The Market Response to Corporate Scandals Involving CEOs

Published on 14 January 2015

This article examines corporate scandals of both a financial and nonfinancial nature between 1993 and 2011 which is expressly linked to a firm’s CEO. Findings suggest that in the short run, investors react adversely to such events and that recalcitrant CEOs end up costing their shareholders dearly. Such scandals are more likely to occur among large firms, firms with insiders on the board and where the value of options granted to a firm’s managers is substantial.’

However, firms with more cash flows are less likely to be mired in such scandals, and their stock returns are less likely to be affected. There is an increase in stock price volatility of affected firms in the days following the announcement of the scandal. A point of respite for investors is the damage being confined to the short run. The stock price performance of the firms affected by the scandals matches the performance of control firms in the long run post-announcement. However, the operating performance of the sample firms is better than their matched counterparts in the years after the scandal. We contribute to the extant literature by considering corporate scandal events that are the doings of a firm’s CEO and not necessarily financially motivated.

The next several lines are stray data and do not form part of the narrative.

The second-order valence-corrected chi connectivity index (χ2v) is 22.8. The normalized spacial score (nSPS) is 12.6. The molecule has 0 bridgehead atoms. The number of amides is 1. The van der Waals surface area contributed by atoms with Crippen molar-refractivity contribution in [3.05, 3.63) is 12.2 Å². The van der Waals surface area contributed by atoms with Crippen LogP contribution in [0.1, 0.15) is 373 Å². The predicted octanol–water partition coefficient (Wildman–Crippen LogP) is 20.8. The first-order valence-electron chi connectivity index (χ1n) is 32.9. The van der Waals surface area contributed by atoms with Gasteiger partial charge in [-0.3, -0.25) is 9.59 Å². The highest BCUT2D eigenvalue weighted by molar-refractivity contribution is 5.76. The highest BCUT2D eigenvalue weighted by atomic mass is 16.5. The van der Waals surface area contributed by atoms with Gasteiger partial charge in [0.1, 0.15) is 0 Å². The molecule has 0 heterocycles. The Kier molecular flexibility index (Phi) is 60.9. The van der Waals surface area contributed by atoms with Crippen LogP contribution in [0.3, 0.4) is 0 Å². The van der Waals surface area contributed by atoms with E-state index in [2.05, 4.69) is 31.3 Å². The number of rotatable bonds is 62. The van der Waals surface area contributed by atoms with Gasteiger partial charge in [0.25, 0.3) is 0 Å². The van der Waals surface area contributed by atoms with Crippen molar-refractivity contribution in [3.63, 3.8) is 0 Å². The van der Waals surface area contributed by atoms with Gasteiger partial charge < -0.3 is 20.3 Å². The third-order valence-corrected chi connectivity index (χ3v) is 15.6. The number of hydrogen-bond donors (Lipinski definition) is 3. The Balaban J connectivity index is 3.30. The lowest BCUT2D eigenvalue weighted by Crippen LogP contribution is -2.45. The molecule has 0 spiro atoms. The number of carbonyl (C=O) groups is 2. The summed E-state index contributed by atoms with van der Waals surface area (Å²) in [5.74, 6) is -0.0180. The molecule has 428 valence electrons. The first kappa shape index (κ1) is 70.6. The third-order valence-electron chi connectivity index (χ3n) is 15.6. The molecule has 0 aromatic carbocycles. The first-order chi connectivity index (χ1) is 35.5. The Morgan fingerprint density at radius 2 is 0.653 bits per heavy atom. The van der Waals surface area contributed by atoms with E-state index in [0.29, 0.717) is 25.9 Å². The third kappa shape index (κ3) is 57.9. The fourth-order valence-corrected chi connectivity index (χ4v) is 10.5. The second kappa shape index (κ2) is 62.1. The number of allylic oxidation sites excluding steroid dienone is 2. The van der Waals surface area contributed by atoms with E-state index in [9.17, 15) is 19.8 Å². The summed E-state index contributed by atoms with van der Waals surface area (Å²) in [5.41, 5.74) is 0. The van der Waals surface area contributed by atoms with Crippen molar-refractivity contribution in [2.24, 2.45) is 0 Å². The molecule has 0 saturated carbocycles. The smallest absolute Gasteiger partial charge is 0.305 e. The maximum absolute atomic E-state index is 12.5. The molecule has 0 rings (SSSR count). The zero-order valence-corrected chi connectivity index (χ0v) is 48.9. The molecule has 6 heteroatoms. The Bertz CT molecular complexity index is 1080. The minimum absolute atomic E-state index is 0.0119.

Amrita Saha

Research Fellow

Publication details

published by
Taylor and Francis
Jory, S.R., Ngo, T.N., Wang, D. and Saha, A.
Applied Economics, volume 47, issue 17


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